As told to Abbey Jauregui
As an emergency room doctor, it is hard to explain some of the cases we see. We see and hear so much that is difficult to talk about to people who weren’t there in that situation. Over the past several years, there has been a change in what it means to be an ER doctor. Emergency rooms have become so busy and crowded because they are the easiest way to access the health care system. Anyone can walk into any ER in the United States and be seen by a provider. ER’s are also easily accessible to those who want to seek medications under false pretenses. Emergency rooms are a target for people seeking drugs. Fifteen years ago, this was not the case.
Hospitals and physician groups have realized this problem. ER doctors are getting more support from national, state, and local agencies to question whether someone is seeking drugs. Sadly, sometimes the task for an ER doctor when evaluating a patient is to sort out if they are really in pain, or if they are seeking some prescription drugs to get high or to relieve withdrawal symptoms because their drug supply ran out. This puts emergency room doctors in a tough position. Hospitals and physicians are evaluated on customer satisfaction scores, and one of the questions they are rated on is, “How did they treat your pain?” On one hand, doctors are trying to alleviate pain and give compassionate care, but on the other hand they have to be on the lookout for someone just seeking drugs.
One of the main tools that physicians have been given to check for drug seeking behavior is a website called INSPECT. INSPECT allows doctors to look up prescription histories of patients. Doctors register for this service through the state. With a patient’s name and date of birth, we can look up all the controlled substance prescriptions that they have been given over a period of time. If the patient has been given the same medication from multiple different providers, we can ask the patient about it and see if there is an explanation.
For a while, I have heard people say about the use of drugs like heroin, “Well that’s a problem in the next town over, or in big cities.” We can’t say that anymore. We definitely have a problem. We definitely have lots of people in the community who are abusing prescription medications and people who are using heroin and overdosing. To say that this problem is somewhere else, we can’t say that anymore.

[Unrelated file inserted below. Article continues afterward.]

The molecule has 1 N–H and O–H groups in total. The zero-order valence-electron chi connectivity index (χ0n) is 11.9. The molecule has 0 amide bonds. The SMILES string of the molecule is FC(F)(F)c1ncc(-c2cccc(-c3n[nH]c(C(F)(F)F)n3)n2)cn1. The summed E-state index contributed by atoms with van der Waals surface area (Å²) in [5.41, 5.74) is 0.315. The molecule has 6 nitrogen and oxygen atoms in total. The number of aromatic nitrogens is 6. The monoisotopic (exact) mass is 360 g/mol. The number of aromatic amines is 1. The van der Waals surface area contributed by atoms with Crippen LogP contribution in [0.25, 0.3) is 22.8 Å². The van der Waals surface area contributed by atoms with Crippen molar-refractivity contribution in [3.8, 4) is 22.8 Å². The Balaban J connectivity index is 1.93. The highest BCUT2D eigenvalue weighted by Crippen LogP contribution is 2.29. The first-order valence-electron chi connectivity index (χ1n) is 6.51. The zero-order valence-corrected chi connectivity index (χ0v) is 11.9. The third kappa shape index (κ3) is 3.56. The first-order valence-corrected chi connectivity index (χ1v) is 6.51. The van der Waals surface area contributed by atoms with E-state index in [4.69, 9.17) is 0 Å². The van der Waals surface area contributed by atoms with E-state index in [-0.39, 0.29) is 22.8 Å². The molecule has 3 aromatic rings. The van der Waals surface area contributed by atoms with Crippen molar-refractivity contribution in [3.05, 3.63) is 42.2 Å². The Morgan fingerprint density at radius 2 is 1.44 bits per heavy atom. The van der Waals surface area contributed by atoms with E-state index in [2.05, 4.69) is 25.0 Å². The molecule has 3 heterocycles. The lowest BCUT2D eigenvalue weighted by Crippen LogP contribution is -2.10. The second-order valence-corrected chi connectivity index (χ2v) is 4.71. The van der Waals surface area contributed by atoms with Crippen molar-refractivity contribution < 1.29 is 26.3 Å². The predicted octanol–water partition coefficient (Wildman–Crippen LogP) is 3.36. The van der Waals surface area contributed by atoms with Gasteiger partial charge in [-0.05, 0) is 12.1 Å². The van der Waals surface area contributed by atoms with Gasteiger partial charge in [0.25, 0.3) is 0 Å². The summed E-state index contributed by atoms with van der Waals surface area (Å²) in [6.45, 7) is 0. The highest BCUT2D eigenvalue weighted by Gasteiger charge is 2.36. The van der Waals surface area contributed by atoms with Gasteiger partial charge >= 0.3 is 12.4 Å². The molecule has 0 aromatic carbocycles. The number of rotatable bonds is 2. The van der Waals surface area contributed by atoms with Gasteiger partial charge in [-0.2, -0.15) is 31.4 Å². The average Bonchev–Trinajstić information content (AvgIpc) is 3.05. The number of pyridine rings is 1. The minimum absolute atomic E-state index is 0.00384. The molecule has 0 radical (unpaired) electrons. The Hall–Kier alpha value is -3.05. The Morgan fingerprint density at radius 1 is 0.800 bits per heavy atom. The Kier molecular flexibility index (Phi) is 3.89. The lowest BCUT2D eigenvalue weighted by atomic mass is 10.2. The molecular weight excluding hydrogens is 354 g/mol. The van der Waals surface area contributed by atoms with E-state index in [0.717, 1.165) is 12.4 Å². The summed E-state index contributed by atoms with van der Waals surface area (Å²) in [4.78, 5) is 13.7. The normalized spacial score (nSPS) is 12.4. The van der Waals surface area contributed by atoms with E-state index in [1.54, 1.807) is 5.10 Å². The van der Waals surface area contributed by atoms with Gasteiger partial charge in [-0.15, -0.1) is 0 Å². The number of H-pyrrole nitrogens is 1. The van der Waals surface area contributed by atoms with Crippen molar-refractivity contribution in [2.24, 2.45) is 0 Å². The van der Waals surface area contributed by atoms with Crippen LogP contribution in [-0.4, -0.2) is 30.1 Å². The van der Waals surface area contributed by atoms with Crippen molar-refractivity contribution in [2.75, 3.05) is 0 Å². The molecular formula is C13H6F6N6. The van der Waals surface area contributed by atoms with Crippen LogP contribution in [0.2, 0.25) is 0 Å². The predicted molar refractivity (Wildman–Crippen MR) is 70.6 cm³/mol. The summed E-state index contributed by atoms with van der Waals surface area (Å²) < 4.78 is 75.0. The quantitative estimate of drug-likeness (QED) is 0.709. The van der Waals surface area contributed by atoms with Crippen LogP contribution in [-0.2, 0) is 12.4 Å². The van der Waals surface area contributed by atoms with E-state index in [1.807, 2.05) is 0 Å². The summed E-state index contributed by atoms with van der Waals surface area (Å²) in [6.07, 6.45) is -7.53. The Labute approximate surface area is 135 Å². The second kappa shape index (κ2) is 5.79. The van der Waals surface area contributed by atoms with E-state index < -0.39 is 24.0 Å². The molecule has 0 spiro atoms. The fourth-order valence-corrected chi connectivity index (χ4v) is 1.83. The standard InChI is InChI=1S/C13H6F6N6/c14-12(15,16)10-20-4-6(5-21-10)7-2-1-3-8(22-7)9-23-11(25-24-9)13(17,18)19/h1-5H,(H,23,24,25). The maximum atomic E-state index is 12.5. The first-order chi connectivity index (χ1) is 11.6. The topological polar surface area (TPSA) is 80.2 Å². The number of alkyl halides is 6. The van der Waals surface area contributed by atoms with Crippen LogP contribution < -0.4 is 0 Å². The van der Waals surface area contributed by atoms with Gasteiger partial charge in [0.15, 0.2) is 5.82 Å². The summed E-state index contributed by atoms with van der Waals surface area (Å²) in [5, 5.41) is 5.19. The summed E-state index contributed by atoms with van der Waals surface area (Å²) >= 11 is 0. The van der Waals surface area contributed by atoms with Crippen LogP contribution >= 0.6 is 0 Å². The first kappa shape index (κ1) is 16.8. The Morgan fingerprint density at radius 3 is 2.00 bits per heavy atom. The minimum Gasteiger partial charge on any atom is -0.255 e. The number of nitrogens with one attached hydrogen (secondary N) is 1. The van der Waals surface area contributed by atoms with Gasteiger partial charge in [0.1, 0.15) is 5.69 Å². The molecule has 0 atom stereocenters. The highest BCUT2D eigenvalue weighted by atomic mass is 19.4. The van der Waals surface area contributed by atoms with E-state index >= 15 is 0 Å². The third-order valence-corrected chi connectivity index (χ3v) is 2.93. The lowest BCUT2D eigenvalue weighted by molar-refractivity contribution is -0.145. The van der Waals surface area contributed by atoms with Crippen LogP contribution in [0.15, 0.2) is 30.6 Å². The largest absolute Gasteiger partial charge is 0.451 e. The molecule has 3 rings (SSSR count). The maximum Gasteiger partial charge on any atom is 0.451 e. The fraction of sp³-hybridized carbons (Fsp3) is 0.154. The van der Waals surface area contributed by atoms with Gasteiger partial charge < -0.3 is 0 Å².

Heroin is scary from a public health standpoint because the addiction potential is so high. The availability of prescription medications like hydrocodone and oxycodone in the community gives an alternative to heroin. That is part of why it is a big problem.
When an overdose patient comes into the ER, we try to get as much history as possible from the patient’s family, friends, and anyone who was present at the time of overdose. This information gives us a starting point to treat the patient. When patients come in unresponsive, we treat them using medical protocols. We also look for other issues that may be causing the patient to be unresponsive. One problem with overdose patients is that there is no readily available test to check for all the possible drugs, especially the newer synthetic drugs. With
opiates like heroin, we can check for those in the urine. And even before we check the urine, we get a rapid response when we administer Narcan, which will reverse the effects of opiates.
The overdose numbers are so much greater than they have been before. And there are more and more resources all the time to get help. None offer a guarantee that they will overcome their addiction, but there are definitely options for treatment.
Commonly with teenagers, it is the use of drugs like Spice that leads to an ER visit. They either have horrible consequences or they get lucky and they don’t have any long term problems. Sometimes they overdose to the point that they need admitted to the hospital. But, they usually haven’t been addicted the way people get addicted to heroin.
We see adults who come into the ER over and over and struggle with addiction. They have periods where they do well and periods where they fall back into drug use.
We also see people who come in with overdoses over and over and then, one time they don’t survive. Recently, this has been the case too often.
This story originally appeared in Facing Substance Abuse, a publication of The Facing Project that was organized by Drug Free Adams County in Adams County, Indiana.